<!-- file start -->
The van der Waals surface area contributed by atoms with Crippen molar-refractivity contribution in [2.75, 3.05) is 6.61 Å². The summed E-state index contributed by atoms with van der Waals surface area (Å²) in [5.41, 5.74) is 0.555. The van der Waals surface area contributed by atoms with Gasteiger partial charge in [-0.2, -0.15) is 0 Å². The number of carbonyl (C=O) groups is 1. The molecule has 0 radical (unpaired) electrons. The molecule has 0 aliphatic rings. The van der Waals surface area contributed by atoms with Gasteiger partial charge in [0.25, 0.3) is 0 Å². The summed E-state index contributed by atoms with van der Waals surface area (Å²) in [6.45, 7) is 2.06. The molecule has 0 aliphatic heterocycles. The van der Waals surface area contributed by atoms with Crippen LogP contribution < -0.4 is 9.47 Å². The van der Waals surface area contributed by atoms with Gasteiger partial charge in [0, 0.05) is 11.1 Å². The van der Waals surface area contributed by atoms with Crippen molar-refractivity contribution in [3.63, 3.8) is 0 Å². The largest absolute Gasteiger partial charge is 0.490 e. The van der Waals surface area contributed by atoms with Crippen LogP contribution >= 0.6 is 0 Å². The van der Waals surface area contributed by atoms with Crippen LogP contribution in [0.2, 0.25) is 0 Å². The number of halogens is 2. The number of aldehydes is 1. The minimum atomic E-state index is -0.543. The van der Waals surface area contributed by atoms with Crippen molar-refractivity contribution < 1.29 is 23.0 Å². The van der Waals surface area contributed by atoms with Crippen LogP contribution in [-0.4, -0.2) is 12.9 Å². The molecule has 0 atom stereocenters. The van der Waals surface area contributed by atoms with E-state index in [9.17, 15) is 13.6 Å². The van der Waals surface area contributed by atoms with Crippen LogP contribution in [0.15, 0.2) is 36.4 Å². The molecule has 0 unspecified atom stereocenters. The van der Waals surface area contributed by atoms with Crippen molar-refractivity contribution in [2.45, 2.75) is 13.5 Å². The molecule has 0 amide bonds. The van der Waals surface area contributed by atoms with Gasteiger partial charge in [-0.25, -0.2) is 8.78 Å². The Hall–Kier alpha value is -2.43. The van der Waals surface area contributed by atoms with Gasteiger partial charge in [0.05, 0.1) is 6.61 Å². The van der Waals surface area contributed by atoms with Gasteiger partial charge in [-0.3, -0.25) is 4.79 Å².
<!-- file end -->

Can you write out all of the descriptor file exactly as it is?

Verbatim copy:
The van der Waals surface area contributed by atoms with Crippen molar-refractivity contribution in [2.75, 3.05) is 6.61 Å². The summed E-state index contributed by atoms with van der Waals surface area (Å²) in [5.41, 5.74) is 0.555. The van der Waals surface area contributed by atoms with Gasteiger partial charge in [-0.2, -0.15) is 0 Å². The number of carbonyl (C=O) groups is 1. The molecule has 0 radical (unpaired) electrons. The molecule has 0 aliphatic rings. The van der Waals surface area contributed by atoms with Gasteiger partial charge in [0.25, 0.3) is 0 Å². The summed E-state index contributed by atoms with van der Waals surface area (Å²) in [6.45, 7) is 2.06. The molecule has 0 aliphatic heterocycles. The van der Waals surface area contributed by atoms with Crippen LogP contribution < -0.4 is 9.47 Å². The van der Waals surface area contributed by atoms with Gasteiger partial charge in [0, 0.05) is 11.1 Å². The van der Waals surface area contributed by atoms with Crippen molar-refractivity contribution in [3.63, 3.8) is 0 Å². The largest absolute Gasteiger partial charge is 0.490 e. The van der Waals surface area contributed by atoms with Crippen LogP contribution >= 0.6 is 0 Å². The van der Waals surface area contributed by atoms with Crippen LogP contribution in [0.2, 0.25) is 0 Å². The number of halogens is 2. The number of aldehydes is 1. The minimum atomic E-state index is -0.543. The van der Waals surface area contributed by atoms with Crippen molar-refractivity contribution < 1.29 is 23.0 Å². The van der Waals surface area contributed by atoms with Crippen LogP contribution in [-0.4, -0.2) is 12.9 Å². The molecule has 0 atom stereocenters. The van der Waals surface area contributed by atoms with E-state index in [9.17, 15) is 13.6 Å². The van der Waals surface area contributed by atoms with Crippen LogP contribution in [0.15, 0.2) is 36.4 Å². The molecule has 0 unspecified atom stereocenters. The van der Waals surface area contributed by atoms with Crippen molar-refractivity contribution in [2.45, 2.75) is 13.5 Å². The molecule has 0 amide bonds. The van der Waals surface area contributed by atoms with Gasteiger partial charge in [-0.25, -0.2) is 8.78 Å². The Hall–Kier alpha value is -2.43. The van der Waals surface area contributed by atoms with Gasteiger partial charge in [0.05, 0.1) is 6.61 Å². The van der Waals surface area contributed by atoms with Gasteiger partial charge in [-0.3, -0.25) is 4.79 Å².